In the Middle of Somewhere – by Roan Parrish

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Title:                           In the Middle of Somewhere

Author:                      Roan Parrish

Publisher:                  Dreamspinner Press

Genre:                        Contemporary M/M Romance

Release Date:            10/07/2015

My Rating:                footfootfootfoot


Skimming over the blurb of Roan Parrish’s debut novel In the Middle of Somewhere I instantaneously realised it was not going to be my usual read.  The reasons behind my reaching for this book are threefold.  Firstly, Roan is hilarious on Facebook. One could say she lured me in with her witty posts (well played, Roan). Secondly, her book came highly recommended to me by some authors, whose opinion I value. Finally, because I won her book in a Dreamspinner Press competition.  It is such an extremely rare occurrence for me to win anything that – had I not read every single word of it – I would have been certainly damned to all hell for disrespecting my winnings.

There are many valid points why I shouldn’t have liked this novel.  It is, on the whole, a sweet, positive and heart-warming tale, while I normally wallow in violently dark, gritty and hopeless literary avenues.  It is predominantly written in the ‘first person’ with present tense narration, which is a particular pet peeve of mine and usually gives me a migraine.  It is a classically romantic love story with little angst and drama, whereas I prefer my romances very un-romantic, fraught with obstacles and babbling with gut-wrenching turbulence.

Yet surprisingly and against all logic, all those factors mattered very little and the story quickly grew on me.  About 10 pages in, I was hooked.

The characters are well rounded, multi-layered and real, with decent convincing back stories.  They constitute the main strength of this book.

Daniel, the narrator of the story, a sharp-witted academic teacher from Philadelphia with a blue-collar background, is edgy, sarcastic, slightly neurotic and simultaneously tough and insecure.  Guarded, jumpy, emotionally crippled Daniel is a self-sufficient loner, terrified of intimacy and a stranger to affectionateness, until Rex comes along.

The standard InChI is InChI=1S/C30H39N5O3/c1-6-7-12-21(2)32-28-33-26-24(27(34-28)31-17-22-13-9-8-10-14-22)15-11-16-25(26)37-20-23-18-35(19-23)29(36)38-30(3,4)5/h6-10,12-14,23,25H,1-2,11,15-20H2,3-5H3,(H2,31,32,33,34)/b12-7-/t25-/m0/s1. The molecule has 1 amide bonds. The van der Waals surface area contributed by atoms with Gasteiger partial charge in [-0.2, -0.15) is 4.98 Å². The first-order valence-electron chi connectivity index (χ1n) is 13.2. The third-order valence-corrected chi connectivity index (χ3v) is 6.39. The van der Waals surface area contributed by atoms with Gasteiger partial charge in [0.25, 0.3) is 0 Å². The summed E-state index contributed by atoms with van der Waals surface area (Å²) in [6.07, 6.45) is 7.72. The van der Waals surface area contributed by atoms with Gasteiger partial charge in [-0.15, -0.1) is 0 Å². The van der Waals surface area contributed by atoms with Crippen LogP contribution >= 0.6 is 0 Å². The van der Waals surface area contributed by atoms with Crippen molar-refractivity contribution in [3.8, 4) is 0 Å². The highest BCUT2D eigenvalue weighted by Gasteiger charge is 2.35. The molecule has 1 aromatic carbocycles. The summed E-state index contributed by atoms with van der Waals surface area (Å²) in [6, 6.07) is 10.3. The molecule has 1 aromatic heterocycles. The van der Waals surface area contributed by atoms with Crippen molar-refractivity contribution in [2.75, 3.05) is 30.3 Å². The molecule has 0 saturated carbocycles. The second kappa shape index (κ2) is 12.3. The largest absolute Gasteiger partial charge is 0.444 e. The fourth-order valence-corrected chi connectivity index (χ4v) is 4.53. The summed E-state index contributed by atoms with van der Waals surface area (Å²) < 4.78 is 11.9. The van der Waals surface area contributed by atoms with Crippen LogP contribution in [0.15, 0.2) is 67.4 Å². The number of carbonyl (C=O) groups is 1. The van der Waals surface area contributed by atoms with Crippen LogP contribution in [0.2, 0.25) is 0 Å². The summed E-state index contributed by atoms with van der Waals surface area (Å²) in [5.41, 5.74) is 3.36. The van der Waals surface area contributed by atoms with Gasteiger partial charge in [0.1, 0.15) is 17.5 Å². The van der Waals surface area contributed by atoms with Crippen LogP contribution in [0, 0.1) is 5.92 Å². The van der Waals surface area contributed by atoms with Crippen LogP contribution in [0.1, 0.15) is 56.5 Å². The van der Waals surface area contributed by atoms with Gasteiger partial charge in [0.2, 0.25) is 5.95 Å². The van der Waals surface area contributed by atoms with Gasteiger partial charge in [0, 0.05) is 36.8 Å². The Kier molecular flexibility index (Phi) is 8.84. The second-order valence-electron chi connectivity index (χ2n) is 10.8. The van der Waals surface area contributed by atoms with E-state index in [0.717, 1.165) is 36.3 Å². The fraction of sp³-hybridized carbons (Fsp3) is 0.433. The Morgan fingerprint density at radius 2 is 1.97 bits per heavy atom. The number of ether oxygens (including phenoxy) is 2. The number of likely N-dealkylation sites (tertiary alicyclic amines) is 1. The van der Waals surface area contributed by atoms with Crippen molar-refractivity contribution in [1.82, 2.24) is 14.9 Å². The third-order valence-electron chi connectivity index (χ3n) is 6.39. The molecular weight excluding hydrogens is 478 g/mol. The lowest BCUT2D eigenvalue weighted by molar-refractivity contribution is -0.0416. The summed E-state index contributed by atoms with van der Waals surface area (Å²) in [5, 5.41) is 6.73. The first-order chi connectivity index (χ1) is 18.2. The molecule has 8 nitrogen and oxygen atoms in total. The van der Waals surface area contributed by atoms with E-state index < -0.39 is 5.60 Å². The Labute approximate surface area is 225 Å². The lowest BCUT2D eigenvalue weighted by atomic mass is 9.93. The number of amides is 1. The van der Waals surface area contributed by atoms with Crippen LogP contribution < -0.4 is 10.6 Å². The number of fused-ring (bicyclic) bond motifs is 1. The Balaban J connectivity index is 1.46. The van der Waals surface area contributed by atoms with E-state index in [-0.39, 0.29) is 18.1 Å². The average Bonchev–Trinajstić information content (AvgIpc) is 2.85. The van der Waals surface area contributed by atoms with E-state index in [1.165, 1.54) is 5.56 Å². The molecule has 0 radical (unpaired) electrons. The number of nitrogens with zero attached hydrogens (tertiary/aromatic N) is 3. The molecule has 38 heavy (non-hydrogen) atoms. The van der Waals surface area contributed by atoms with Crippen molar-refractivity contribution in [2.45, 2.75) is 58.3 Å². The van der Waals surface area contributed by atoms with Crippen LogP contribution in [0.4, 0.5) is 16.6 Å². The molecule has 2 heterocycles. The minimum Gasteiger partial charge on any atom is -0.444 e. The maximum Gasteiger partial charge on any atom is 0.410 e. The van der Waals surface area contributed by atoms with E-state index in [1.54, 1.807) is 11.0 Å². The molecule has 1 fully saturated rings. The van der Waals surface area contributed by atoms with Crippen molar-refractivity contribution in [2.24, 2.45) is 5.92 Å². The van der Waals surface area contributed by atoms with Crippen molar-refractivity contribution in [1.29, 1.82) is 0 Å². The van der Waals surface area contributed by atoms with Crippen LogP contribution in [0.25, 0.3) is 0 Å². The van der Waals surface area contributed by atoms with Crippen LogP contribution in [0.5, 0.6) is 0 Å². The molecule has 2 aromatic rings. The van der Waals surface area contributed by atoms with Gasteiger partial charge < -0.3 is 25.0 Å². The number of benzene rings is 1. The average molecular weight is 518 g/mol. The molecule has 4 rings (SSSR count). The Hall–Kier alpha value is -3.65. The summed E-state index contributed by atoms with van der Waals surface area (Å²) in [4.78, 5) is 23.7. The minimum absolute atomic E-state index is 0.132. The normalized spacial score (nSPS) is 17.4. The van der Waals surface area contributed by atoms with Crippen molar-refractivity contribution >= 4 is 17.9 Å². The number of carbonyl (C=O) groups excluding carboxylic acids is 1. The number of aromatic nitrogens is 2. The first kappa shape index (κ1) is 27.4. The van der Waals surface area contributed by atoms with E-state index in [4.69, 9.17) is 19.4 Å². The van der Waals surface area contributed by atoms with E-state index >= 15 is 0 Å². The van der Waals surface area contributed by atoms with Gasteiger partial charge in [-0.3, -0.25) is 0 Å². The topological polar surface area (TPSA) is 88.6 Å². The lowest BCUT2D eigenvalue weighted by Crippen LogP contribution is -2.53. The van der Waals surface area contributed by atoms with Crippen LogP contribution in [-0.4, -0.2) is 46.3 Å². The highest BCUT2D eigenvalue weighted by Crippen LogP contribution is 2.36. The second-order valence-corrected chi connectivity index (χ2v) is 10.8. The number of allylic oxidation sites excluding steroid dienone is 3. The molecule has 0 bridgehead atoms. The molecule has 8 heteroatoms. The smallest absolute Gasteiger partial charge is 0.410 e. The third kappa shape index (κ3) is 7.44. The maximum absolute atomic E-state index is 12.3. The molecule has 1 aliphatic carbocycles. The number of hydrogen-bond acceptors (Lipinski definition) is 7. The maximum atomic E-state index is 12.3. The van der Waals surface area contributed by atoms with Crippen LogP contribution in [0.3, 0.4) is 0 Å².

Rex is the Gentle Giant type – shy, kind and patient. This sexy carpenter with massive warm hands and a tragic past, living alone in a pine and cedar scented cabin in a small town in Michigan is somewhat withdrawn but calm and confident in a crisis.

I loved how the relationship between Daniel and Rex is marked not only by a powerful instantaneous physical attraction but also deep emotional connection, vast amount of tenderness and, after a while, a strong sense of companionship and mutual trust.  Daniel’s words: “I’m scattered until the moment I see him and when he touches me I fly back together in a configuration that makes sense” show how perfectly both men complement each other, neutralising each other’s fears and anxieties.  Moreover, the sex between them is sweetly hot and intense.

The book also contains an array of wonderfully written secondary characters, like a hyperactive, bright teenager Leo and snarky hipster Will.  However it is Ginger, who literally takes the biscuit (sorry, couldn’t help myself).  Everyone needs a hilarious, bold, straight talking Ginger, with no-nonsense attitude in their lives.  Her bond with Daniel is special and pre-Rex she is the only person Daniel is himself around, dropping the phony act and shedding the protective shields.

Other strong points of the novel are naturally flowing dialogue and some good humour.  A specialist term ‘assholism’ has been already successfully incorporated into my everyday vocabulary.

The book is enriched by a variety of cinematic and literary references. Cooking seems to be an integral part of the story. There’s a lot of emphasis on the sense of smell, which gives the reading perception another dimension. The value of working creatively with one’s hands also appears to be an important theme.

As for the criticism, I must mention some editing issues that should have been picked up and ironed out before publication.  The repetitiveness of certain words and over usage of particular phrases can be irritating at times.  I myself had no problem with Daniels’s nervous ramblings and the repetitions featuring in his internal monologues didn’t bother me, because they fitted well with his personality and emphasised the neurotic qualities of the character, his social awkwardness and self-consciousness. They were also quite amusing, to a large extend.  However, that might be an issue for other readers.

Additionally, I would have preferred an ordinary past tense narrative throughout, instead of this slightly peculiar combination of both present and past tenses, which was messing with my head a little on occasion.

To sum up, I liked this book a lot.  It left me pleasantly basking in the literary “feel good” afterglow for a while.  I am far from claiming that this novel is all sweetness and light; there is a fair amount of grief, loss, regret, abandonment and sadness lurking in the characters’ pasts after all.  However, the overall vibe the reader emerges with at the other end of their reading journey, is one of hope and warmth.  In my eyes, it constitutes a compelling debut.  I award In the Middle of Somewhere a rating of 4 out of 5.  I understand that Roan is planning on writing two additional installments to the series – one featuring Will and Leo’s story and one containing Colin’s tale (who definitely sparked my interest), and I will be undoubtedly one-clicking both of those novels.

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